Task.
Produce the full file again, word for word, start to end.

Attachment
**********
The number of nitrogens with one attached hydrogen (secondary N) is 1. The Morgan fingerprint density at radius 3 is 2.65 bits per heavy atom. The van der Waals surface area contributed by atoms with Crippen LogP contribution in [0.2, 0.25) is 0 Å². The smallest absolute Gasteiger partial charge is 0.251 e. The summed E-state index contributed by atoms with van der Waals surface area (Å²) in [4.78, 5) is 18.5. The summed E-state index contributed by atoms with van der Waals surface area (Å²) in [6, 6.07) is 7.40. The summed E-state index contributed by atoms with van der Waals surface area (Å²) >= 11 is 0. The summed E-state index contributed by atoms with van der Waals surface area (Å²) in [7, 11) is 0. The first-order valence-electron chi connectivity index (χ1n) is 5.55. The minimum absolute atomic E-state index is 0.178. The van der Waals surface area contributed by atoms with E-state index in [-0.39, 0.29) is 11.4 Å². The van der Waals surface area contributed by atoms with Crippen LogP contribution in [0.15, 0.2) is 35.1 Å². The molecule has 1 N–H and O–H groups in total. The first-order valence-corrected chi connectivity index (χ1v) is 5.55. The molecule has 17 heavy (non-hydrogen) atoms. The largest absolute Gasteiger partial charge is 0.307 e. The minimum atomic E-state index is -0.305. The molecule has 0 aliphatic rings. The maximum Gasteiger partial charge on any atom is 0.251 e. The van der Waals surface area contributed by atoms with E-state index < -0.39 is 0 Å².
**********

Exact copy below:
The number of nitrogens with one attached hydrogen (secondary N) is 1. The Morgan fingerprint density at radius 3 is 2.65 bits per heavy atom. The van der Waals surface area contributed by atoms with Crippen LogP contribution in [0.2, 0.25) is 0 Å². The smallest absolute Gasteiger partial charge is 0.251 e. The summed E-state index contributed by atoms with van der Waals surface area (Å²) in [4.78, 5) is 18.5. The summed E-state index contributed by atoms with van der Waals surface area (Å²) in [6, 6.07) is 7.40. The summed E-state index contributed by atoms with van der Waals surface area (Å²) >= 11 is 0. The summed E-state index contributed by atoms with van der Waals surface area (Å²) in [7, 11) is 0. The first-order valence-electron chi connectivity index (χ1n) is 5.55. The minimum absolute atomic E-state index is 0.178. The van der Waals surface area contributed by atoms with E-state index in [-0.39, 0.29) is 11.4 Å². The van der Waals surface area contributed by atoms with Crippen LogP contribution in [0.15, 0.2) is 35.1 Å². The molecule has 1 N–H and O–H groups in total. The first-order valence-corrected chi connectivity index (χ1v) is 5.55. The molecule has 17 heavy (non-hydrogen) atoms. The largest absolute Gasteiger partial charge is 0.307 e. The minimum atomic E-state index is -0.305. The molecule has 0 aliphatic rings. The maximum Gasteiger partial charge on any atom is 0.251 e. The van der Waals surface area contributed by atoms with E-state index < -0.39 is 0 Å².